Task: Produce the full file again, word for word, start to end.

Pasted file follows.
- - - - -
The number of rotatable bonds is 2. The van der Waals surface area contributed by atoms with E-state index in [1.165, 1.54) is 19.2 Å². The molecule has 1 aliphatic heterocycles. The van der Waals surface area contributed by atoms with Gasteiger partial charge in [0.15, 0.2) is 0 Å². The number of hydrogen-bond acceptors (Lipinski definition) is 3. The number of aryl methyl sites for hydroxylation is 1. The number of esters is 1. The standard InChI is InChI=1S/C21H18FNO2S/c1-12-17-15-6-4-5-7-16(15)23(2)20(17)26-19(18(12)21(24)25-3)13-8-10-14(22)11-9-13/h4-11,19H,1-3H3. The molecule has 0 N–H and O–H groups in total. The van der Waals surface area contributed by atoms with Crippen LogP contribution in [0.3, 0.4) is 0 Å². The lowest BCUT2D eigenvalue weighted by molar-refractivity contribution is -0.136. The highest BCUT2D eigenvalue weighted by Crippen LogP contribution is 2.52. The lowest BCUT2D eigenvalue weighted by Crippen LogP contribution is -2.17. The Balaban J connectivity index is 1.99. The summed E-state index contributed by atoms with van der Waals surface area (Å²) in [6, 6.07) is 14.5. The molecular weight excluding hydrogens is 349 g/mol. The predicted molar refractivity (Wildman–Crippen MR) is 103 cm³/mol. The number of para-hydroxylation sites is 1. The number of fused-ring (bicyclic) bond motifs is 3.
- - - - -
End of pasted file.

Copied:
The number of rotatable bonds is 2. The van der Waals surface area contributed by atoms with E-state index in [1.165, 1.54) is 19.2 Å². The molecule has 1 aliphatic heterocycles. The van der Waals surface area contributed by atoms with Gasteiger partial charge in [0.15, 0.2) is 0 Å². The number of hydrogen-bond acceptors (Lipinski definition) is 3. The number of aryl methyl sites for hydroxylation is 1. The number of esters is 1. The standard InChI is InChI=1S/C21H18FNO2S/c1-12-17-15-6-4-5-7-16(15)23(2)20(17)26-19(18(12)21(24)25-3)13-8-10-14(22)11-9-13/h4-11,19H,1-3H3. The molecule has 0 N–H and O–H groups in total. The van der Waals surface area contributed by atoms with Crippen LogP contribution in [0.3, 0.4) is 0 Å². The lowest BCUT2D eigenvalue weighted by molar-refractivity contribution is -0.136. The highest BCUT2D eigenvalue weighted by Crippen LogP contribution is 2.52. The lowest BCUT2D eigenvalue weighted by Crippen LogP contribution is -2.17. The Balaban J connectivity index is 1.99. The summed E-state index contributed by atoms with van der Waals surface area (Å²) in [6, 6.07) is 14.5. The molecular weight excluding hydrogens is 349 g/mol. The predicted molar refractivity (Wildman–Crippen MR) is 103 cm³/mol. The number of para-hydroxylation sites is 1. The number of fused-ring (bicyclic) bond motifs is 3.